The staff, patients and carers who adopt and use a Learning Health System are critical to its success. Previous studies  have shown that staff sometimes abandon technology because of usability issues, but more often do so because of threats to their scope of practice, fear of job loss or concerns over the safety/welfare of patients. Patients often abandon technology because of usability and the amount of work required of them. Technology may not be used due to weak social networks or a lack of skills among carers, so these assumptions must be made explicit.
This supported previous analysis that “those on the front line of care (clinicians, staff, patients) navigate change through their small part of the system, adjusting to their local circumstances, and responding to their own interests rather than to top-down instructions” .
Digital exclusion is a major concern for patient-facing systems. In the UK, 7% of the population lack internet access, while almost 12 million people do not possess the digital skills considered essential for going online . There are broad government initiatives to improve digital inclusion, but providers who offer digital services must also ensure that patients without the necessary skills or resources are not disadvantaged.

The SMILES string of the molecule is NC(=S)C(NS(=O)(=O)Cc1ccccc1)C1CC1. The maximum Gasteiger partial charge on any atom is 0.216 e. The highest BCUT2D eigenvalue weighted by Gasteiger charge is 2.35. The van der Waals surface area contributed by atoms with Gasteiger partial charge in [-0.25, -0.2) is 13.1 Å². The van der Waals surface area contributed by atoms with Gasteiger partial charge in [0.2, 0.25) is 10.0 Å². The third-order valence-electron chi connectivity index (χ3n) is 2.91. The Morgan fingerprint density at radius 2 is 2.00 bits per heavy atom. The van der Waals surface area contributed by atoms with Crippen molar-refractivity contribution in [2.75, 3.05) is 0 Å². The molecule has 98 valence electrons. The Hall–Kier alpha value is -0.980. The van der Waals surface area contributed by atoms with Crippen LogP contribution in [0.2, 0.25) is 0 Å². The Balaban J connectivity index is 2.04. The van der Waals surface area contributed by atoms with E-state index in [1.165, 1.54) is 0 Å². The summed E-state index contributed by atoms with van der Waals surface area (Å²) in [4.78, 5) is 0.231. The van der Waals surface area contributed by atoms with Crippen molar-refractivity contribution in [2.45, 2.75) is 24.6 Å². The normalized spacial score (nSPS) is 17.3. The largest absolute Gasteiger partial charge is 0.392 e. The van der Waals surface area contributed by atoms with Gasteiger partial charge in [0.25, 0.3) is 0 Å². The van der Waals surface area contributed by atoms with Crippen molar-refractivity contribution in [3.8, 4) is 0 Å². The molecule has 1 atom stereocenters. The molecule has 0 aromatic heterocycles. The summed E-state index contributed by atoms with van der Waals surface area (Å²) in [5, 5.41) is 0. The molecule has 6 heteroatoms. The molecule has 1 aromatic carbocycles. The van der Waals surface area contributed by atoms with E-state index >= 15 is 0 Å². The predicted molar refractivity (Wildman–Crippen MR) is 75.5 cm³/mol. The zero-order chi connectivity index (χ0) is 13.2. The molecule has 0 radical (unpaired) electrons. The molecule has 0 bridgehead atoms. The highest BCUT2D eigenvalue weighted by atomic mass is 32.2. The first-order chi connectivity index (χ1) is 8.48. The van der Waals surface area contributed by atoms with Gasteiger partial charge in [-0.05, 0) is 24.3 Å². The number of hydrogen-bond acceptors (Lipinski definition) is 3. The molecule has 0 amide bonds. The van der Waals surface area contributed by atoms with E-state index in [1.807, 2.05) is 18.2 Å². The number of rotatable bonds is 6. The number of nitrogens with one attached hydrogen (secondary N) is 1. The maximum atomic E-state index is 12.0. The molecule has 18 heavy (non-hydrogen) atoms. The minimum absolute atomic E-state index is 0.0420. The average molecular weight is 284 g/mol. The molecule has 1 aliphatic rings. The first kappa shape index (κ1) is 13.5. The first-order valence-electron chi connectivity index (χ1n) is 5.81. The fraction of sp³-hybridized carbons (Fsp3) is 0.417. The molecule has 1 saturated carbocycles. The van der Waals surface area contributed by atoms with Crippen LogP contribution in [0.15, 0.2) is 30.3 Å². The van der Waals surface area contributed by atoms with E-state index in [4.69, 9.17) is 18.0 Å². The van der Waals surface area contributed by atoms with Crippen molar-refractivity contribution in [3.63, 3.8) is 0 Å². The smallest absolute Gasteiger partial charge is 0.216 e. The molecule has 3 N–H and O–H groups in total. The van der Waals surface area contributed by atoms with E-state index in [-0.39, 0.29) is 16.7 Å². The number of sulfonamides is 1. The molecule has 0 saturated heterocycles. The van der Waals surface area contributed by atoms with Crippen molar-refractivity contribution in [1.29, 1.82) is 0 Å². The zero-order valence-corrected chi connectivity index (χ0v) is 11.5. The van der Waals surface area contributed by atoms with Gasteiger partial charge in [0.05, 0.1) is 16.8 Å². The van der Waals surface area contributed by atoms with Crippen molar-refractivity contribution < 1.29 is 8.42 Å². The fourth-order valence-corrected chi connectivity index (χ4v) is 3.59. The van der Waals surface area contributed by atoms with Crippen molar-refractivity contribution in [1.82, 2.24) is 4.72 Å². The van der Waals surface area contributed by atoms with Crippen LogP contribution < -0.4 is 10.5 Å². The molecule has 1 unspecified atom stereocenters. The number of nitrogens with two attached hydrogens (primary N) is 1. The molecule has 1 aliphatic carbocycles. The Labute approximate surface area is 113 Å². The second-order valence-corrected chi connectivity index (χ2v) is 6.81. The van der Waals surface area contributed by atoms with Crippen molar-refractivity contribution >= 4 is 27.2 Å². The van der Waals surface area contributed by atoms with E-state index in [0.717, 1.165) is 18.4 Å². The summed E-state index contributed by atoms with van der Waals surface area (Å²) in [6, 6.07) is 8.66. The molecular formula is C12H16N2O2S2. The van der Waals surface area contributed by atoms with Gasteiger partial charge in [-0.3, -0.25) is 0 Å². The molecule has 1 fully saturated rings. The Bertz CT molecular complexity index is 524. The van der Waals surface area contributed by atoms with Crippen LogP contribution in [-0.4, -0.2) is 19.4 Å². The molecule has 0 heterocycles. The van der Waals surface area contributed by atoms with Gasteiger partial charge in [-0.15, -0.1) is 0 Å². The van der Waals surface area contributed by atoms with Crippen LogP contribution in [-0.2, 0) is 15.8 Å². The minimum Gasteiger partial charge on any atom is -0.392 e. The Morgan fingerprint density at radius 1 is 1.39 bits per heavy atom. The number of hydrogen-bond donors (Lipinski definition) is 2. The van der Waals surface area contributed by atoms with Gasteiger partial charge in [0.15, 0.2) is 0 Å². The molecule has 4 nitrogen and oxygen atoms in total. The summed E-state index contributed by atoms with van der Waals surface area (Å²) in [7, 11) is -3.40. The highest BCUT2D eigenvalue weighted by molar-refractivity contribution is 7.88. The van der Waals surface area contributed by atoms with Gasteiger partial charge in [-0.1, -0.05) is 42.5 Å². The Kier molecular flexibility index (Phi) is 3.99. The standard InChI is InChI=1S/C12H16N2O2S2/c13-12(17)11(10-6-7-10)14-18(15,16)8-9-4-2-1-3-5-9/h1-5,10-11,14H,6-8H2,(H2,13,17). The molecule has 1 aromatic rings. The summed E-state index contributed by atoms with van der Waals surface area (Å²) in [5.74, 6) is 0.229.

Some individuals have ethical concerns about how their data might be used . Clarity around Information Governance (see above) and the use of participatory co-design (see below) are key to resolving such concerns.
Fewer than one third of GPs used HealthTracker for more than half of eligible patients. This was ascribed to a combination of technical and sociocultural reasons, as well as unwritten clinical assumptions. For example, alerts that appear after the clinician has decided to do something can cause cognitive dissonance.
PatientsLikeMe was eagerly adopted by patients, reaching 750,000 members. As discussed, adoption varied by condition and by age and gender. The stage of illness was also important, with people more likely to sign up at diagnosis or when their condition changed. Patient activation  was another important factor. Little effort was made to drive adoption by clinicians; PatientsLikeMe did not employ any senior clinicians.
CYPHP’s Learning Health System adopters include patients, parents, and professionals. The portal was developed from another effective portal and linked to existing EHRs. There have been a number of issues from a professional perspective. For example, it was a challenge to achieve interoperability between primary and secondary care clinical notes, but practical work-around solutions were found, and care effectively crossed boundaries. Concerns about professional liability and accountability within a multi-agency, multidisciplinary system were overcome through developing a partnership with shared governance for the programme, with clinical governance agreed by clinical teams. CYPHP was successfully adopted because it moved from disruption to embedding new ways of working within business-as-usual systems, using a combination of “hearts and minds”, parent power, clinical common sense and effective management.
TRANSFoRm was only adopted by a trial group. It was clinician-facing and was shown to be acceptable to GPs .